Fed’s Mester Sees Gradual Rate Boosts Despite Weak Jobs Data

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Loretta Mester, president of the Federal Reserve Bank of Cleveland

Photographer: Marlene Awaad/Bloomberg
  • ‘Upward pace’ is appropriate with economy expanding, she says
  • May’s U.S. payrolls report erased argument for a boost in June

The Federal Reserve should raise interest rates gradually despite weak jobs data, Cleveland Fed President Loretta Mester said, a day after the U.S. payrolls report erased the argument for a move in June.

U.S. economic growth is picking up, inflation is moving toward target and the country is at full employment, Mester told reporters in Stockholm on Saturday.

“I still believe that in order to achieve our monetary policy goals a gradual upward pace of the funds rate is appropriate,” said Mester, a 2016 voter on the policy-making Federal Open Market Committee who made the case in April in favor of gradual rate rises this year. “When the rate hikes will occur and the slope of that gradual path is data dependent.”

Loretta Mester
Loretta Mester
Photographer: Michael Nagle/Bloomberg

The U.S. economy created fewer jobs in May than in any single month in almost six years, according to figures published Friday. That’s fueled speculation the Fed won’t be as eager to tighten monetary policy in 2016 after raising rates late last year for the first time since late 2008 on signs the economy is picking up.

While the jobs data was a disappointment that shouldn’t be downplayed, “you can’t read too much into one number” as seasonal factors loomed large and the Verizon Communications Inc. strike affected the number negatively, Mester said. “The weak employment number has not changed fundamentally my economic outlook” as “the economy is definitely moving in the right direction,” she said.

Fed Governor Lael Brainard told an audience in Washington on Friday that the report is “sobering and suggests that the labor market has slowed.”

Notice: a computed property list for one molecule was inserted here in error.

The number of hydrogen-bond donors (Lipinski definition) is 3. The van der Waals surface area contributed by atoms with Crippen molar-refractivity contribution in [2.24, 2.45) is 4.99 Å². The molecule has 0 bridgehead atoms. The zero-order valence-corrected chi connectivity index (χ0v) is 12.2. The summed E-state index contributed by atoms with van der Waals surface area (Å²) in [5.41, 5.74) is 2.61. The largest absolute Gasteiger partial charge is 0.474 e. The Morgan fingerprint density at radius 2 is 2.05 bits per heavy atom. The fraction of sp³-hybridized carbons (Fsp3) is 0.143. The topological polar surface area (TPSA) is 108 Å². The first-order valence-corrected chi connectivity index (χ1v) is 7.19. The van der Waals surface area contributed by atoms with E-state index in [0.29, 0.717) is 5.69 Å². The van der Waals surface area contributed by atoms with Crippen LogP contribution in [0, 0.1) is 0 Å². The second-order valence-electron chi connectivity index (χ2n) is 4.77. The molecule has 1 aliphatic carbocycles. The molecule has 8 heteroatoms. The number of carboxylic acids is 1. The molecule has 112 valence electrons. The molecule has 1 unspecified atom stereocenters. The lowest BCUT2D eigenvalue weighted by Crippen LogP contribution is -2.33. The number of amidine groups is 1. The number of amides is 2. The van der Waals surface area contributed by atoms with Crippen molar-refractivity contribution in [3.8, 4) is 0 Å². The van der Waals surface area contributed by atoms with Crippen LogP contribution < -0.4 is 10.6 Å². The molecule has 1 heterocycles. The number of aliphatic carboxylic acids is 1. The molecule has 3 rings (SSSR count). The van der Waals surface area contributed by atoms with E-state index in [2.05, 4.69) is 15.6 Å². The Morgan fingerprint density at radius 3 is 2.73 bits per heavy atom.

“Prudent risk-management implies we should wait for additional data to provide confidence that domestic activity has rebounded,” said Brainard, who has previously argued for patience on raising rates.

Recent comments from other officials prior to the report, including Chair Janet Yellen on May 27, had signaled they were in favor of a rate increase in coming months. Yellen delivers remarks again on Monday, making her the last scheduled Fed official to speak publicly before the quiet period they typically observe the week before a Federal Open Market Committee meeting.

“I thought she would be kind of sealing the case for June,” said Stephen Stanley, chief economist at Amherst Pierpont Securities LLC in New York, said Friday. “Maybe it’s time for her speech writers to plan a long weekend.”

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The committee is scheduled to report the results of that session on June 15.

Odds of a June hike implied by futures trading, which had risen as high as 34 percent in late May as Fed officials hinted at their eagerness to raise rates, tumbled to just 4 percent following the employment report. The chances are based on prices in federal funds futures contracts.

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